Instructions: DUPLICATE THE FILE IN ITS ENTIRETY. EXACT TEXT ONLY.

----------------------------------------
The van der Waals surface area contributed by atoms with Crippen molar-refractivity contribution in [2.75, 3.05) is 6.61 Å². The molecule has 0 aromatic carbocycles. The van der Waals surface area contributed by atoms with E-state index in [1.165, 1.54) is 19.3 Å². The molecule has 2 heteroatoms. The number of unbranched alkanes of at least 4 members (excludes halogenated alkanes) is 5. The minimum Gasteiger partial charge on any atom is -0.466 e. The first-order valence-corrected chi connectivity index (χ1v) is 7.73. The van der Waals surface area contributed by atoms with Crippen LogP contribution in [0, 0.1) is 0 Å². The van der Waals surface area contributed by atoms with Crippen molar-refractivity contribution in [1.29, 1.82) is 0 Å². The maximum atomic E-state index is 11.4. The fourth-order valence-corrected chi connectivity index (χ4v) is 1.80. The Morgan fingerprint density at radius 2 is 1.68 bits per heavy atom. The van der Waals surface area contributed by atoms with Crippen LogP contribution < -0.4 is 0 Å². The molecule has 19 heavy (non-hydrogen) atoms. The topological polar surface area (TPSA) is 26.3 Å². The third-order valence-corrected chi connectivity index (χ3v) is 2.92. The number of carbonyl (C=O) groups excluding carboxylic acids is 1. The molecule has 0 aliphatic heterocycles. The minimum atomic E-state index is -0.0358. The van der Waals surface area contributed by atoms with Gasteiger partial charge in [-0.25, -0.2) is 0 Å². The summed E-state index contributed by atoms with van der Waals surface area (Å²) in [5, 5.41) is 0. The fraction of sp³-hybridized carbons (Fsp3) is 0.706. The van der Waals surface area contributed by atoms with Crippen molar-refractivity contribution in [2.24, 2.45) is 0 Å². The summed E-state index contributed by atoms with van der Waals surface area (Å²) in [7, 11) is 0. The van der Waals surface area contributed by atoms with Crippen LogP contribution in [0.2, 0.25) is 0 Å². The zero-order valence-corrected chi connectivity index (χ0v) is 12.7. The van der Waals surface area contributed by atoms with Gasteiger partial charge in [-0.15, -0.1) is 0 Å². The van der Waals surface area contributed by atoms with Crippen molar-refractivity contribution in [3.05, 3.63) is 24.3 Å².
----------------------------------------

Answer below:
The van der Waals surface area contributed by atoms with Crippen molar-refractivity contribution in [2.75, 3.05) is 6.61 Å². The molecule has 0 aromatic carbocycles. The van der Waals surface area contributed by atoms with E-state index in [1.165, 1.54) is 19.3 Å². The molecule has 2 heteroatoms. The number of unbranched alkanes of at least 4 members (excludes halogenated alkanes) is 5. The minimum Gasteiger partial charge on any atom is -0.466 e. The first-order valence-corrected chi connectivity index (χ1v) is 7.73. The van der Waals surface area contributed by atoms with Crippen LogP contribution in [0, 0.1) is 0 Å². The van der Waals surface area contributed by atoms with Crippen molar-refractivity contribution in [1.29, 1.82) is 0 Å². The maximum atomic E-state index is 11.4. The fourth-order valence-corrected chi connectivity index (χ4v) is 1.80. The Morgan fingerprint density at radius 2 is 1.68 bits per heavy atom. The van der Waals surface area contributed by atoms with Crippen LogP contribution < -0.4 is 0 Å². The molecule has 19 heavy (non-hydrogen) atoms. The topological polar surface area (TPSA) is 26.3 Å². The third-order valence-corrected chi connectivity index (χ3v) is 2.92. The number of carbonyl (C=O) groups excluding carboxylic acids is 1. The molecule has 0 aliphatic heterocycles. The minimum atomic E-state index is -0.0358. The van der Waals surface area contributed by atoms with Gasteiger partial charge in [-0.25, -0.2) is 0 Å². The summed E-state index contributed by atoms with van der Waals surface area (Å²) in [5, 5.41) is 0. The fraction of sp³-hybridized carbons (Fsp3) is 0.706. The van der Waals surface area contributed by atoms with Crippen molar-refractivity contribution in [2.24, 2.45) is 0 Å². The summed E-state index contributed by atoms with van der Waals surface area (Å²) in [7, 11) is 0. The van der Waals surface area contributed by atoms with Crippen LogP contribution in [0.2, 0.25) is 0 Å². The zero-order valence-corrected chi connectivity index (χ0v) is 12.7. The van der Waals surface area contributed by atoms with Gasteiger partial charge in [-0.15, -0.1) is 0 Å². The van der Waals surface area contributed by atoms with Crippen molar-refractivity contribution in [3.05, 3.63) is 24.3 Å².